Skip to main content

Dad Wild About Son Coming Home To Minnesota

Zach Parise signed a 13 year contract with the Minnesota Wild worth nearly $100 million dollars.

It is a homecoming for Zach, who was born in Minneapolis where his French-Canadian father J.P. Parise played nine seasons with the old Minnesota North Stars.

The most dad was ever paid was $100,000 a season. Zach will make more than that in his first week this season.

"For me, it's beyond comprehension, I guess. I'm an old guy (70). I'm from the old school. I don't think like that," J.P. told the Pioneer Press.

Zach's decision to come home was in no way influenced by his dad or his mom Donna.

"Not really," J.P. said. "The only thing I said is, 'Zach, it's not about tomorrow or today. You've got to look at the big picture here. How will (the Wild) be in a year or two? Will they keep progressing and getting better so that they have a chance to challenge for the (Stanley) Cup?'

"So Zach did all kinds of research on that and was very, very satisfied with the status of the Wild's organization, the prospects and all that. He's looking at the big picture."

Zach should be impressed by what he sees developing in Minny. Obviously the addition of friend Ryan Suter on the blue line is an equally huge boost. Nicklas Backstrom and Josh Harding provide very solid goaltending in net. Mikko Koivu is one of the league's most underrated players. Hopefully he can finally stay healthy for a whole season. And if Dany Heatley, Devin Setoguchi and Pierre-Marc Bouchard can have bounce-back seasons, the Wild are serious contenders for their division title.

But Parise and Suter should be most satisfied with what is yet to come in Minnesota. Mikael Granlund will debut this season. He is arguably the best player outside of the NHL right now. Soon Charlie Coyle, Matthew Dumba, Zack Phillips and Jonas Brodin will lead a pack of promising prospects that rival any organizations.

Parise and Suter should make the Wild a playoff team. But it is the coming generation of young guns that will make the Wild true contenders. The Wild are well positioned to become a top team in the NHL in the coming years.

Say What? Back in April Minnesota Wild owner Craig Leipold was quoted as saying “We’re not making money, and that’s one reason we need to fix our system. We need to fix how much we’re spending right now. [The Wild’s] revenues are fine. We’re down a little bit in attendance, but we’re up in sponsorships, we’re up in TV revenue. And so the revenue that we’re generating is not the issue as much as our expenses. And [the Wild’s] biggest expense by far is player salaries.”

So spending nearly $200 millions on 2 players is fixing their expenditures? Mr. Leipold isn't a billionaire because he's dumb. But apparently he thinks hockey fans are.


Tommy said…
It definitely looks great for the Wilds!/Tommy

Popular posts from this blog

100 Greatest Hockey Players Of All Time

What follows is a listing of the 100 greatest hockey players of all time, in my opinion. As discussed earlier, the definition of greatness is a very personalized endeavor and there is absolutely nothing wrong with it.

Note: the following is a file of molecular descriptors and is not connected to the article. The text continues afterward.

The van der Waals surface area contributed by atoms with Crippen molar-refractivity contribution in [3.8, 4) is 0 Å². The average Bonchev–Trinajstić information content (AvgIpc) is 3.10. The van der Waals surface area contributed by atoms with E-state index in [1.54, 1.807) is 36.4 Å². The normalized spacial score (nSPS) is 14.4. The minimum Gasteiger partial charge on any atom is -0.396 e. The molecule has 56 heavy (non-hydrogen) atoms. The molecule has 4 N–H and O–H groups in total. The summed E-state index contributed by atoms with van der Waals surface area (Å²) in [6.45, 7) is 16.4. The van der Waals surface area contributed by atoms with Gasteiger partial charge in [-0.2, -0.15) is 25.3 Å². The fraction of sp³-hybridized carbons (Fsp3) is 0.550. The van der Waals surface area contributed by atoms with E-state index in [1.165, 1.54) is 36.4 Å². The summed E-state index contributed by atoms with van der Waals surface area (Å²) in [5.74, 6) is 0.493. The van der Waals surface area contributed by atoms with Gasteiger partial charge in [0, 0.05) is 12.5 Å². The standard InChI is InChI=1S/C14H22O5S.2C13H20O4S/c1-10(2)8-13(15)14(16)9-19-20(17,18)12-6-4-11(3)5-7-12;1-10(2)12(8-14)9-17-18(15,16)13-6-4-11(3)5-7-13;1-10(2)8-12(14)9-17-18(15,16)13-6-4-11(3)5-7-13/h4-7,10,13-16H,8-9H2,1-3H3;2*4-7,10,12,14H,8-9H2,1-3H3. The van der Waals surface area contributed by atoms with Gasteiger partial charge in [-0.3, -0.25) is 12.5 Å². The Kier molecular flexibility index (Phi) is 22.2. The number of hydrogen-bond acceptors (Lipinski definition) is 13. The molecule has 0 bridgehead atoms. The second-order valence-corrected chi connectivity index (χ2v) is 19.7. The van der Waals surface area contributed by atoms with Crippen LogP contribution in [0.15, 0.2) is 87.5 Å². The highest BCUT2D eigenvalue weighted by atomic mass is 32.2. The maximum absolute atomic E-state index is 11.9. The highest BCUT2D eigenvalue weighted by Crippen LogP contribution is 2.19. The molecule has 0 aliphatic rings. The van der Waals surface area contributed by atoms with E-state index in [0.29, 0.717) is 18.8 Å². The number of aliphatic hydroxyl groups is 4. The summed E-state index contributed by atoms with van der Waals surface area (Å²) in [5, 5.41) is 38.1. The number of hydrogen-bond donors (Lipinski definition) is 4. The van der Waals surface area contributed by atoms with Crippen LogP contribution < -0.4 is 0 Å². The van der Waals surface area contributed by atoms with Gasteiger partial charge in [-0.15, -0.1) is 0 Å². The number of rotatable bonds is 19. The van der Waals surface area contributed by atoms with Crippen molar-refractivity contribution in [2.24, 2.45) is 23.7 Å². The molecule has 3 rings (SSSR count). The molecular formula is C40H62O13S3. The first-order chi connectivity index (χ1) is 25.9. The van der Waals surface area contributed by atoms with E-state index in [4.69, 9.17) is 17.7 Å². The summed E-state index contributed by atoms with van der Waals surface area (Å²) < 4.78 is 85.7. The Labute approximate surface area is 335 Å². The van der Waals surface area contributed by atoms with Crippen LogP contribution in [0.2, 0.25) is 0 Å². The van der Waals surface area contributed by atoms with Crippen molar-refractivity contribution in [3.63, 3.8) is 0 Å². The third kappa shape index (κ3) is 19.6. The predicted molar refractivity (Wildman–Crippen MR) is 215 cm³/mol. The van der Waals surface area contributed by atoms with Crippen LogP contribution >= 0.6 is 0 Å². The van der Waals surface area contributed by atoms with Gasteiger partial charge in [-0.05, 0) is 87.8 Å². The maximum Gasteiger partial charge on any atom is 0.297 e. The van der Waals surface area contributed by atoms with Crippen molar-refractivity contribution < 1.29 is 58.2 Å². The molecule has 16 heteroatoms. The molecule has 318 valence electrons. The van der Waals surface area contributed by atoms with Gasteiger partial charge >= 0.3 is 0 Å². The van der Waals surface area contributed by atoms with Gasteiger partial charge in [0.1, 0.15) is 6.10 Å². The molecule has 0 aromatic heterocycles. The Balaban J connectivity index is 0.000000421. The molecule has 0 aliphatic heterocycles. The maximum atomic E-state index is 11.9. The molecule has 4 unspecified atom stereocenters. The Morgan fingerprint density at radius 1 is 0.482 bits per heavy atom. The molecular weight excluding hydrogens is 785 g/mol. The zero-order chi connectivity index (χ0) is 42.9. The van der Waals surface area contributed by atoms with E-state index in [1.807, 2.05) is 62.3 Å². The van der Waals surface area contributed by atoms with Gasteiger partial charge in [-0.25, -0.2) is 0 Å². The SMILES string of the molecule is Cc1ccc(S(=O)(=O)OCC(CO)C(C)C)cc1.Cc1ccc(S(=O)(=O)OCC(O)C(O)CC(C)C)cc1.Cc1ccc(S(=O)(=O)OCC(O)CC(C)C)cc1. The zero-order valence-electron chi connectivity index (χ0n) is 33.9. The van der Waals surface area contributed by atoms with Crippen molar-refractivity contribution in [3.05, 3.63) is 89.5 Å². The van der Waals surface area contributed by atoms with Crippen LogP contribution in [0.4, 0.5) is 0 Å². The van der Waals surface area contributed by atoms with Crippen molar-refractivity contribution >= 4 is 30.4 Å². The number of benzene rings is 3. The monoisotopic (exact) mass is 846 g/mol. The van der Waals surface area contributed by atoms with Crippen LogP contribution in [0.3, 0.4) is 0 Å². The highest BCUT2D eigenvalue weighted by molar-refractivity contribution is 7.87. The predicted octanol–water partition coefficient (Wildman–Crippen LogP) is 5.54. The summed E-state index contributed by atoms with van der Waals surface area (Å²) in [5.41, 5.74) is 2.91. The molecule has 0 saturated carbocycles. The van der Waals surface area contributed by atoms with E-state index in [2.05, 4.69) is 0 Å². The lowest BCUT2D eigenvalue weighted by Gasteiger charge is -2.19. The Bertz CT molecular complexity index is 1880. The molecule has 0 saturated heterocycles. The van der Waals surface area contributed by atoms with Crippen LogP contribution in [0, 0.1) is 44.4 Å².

While there is no way of ever truly ranking the top 100 definitively, it is important for the creators of such lists to be open and transparent of how the came to their conclusions. That accountability allows the reader to better understand the process. 

Although admittedly I'm using a completely unscientific formula, I weigh career achievements (era statistics, awards, championships) and legacy (impact on and off ice, peak dominance) equally high. I rank player ability as the third most important ingredient, as first and foremost as a tie breaker. Hence, I'm not necessarily looking for the better player, as in text book definitions of what a hockey player should be, but for players with the greatest careers and greatest legacies. Therefore the best player is not n…

Top Ten Junior Players Of All Time

Let's take a look at the Top Ten junior players of all time. For the purposes of this list we will at players in the WHL, OHL and QMJHL only.

10. Pat Lafontaine, Verdun, QMJHL Rookie-record 104 goals, 234 points in 1982-83; major junior player of the year.

9. Denis Potvin, Ottawa, OHL 254 games, 95 goals, 234 assists, 329 points. Broke Bobby Orr's junior records.

8. John Tavares, Oshawa, OHL 215 goals, 433 points in 247 games; most goals in OHL history; eligibility rules changed to admit him at 15; 2006 major junior rookie of the year, 2007 major junior player of the year; two world juniors, named 2009 all-star, top forward and MVP.

7. Sidney Crosby, Rimouski, QMJHL 120 goals, 303 points in 121 games; two-time major junior player of the year; silver and gold with Canada at two world juniors.

6. Eric Lindros, Oshawa, OHL 97 goals, 216 points in 95 games; one Memorial Cup victory; three world junior tournaments; major junior player of the year in 1991.

5. Mike Bossy, Laval, Q…

Greatest Hockey Legends: M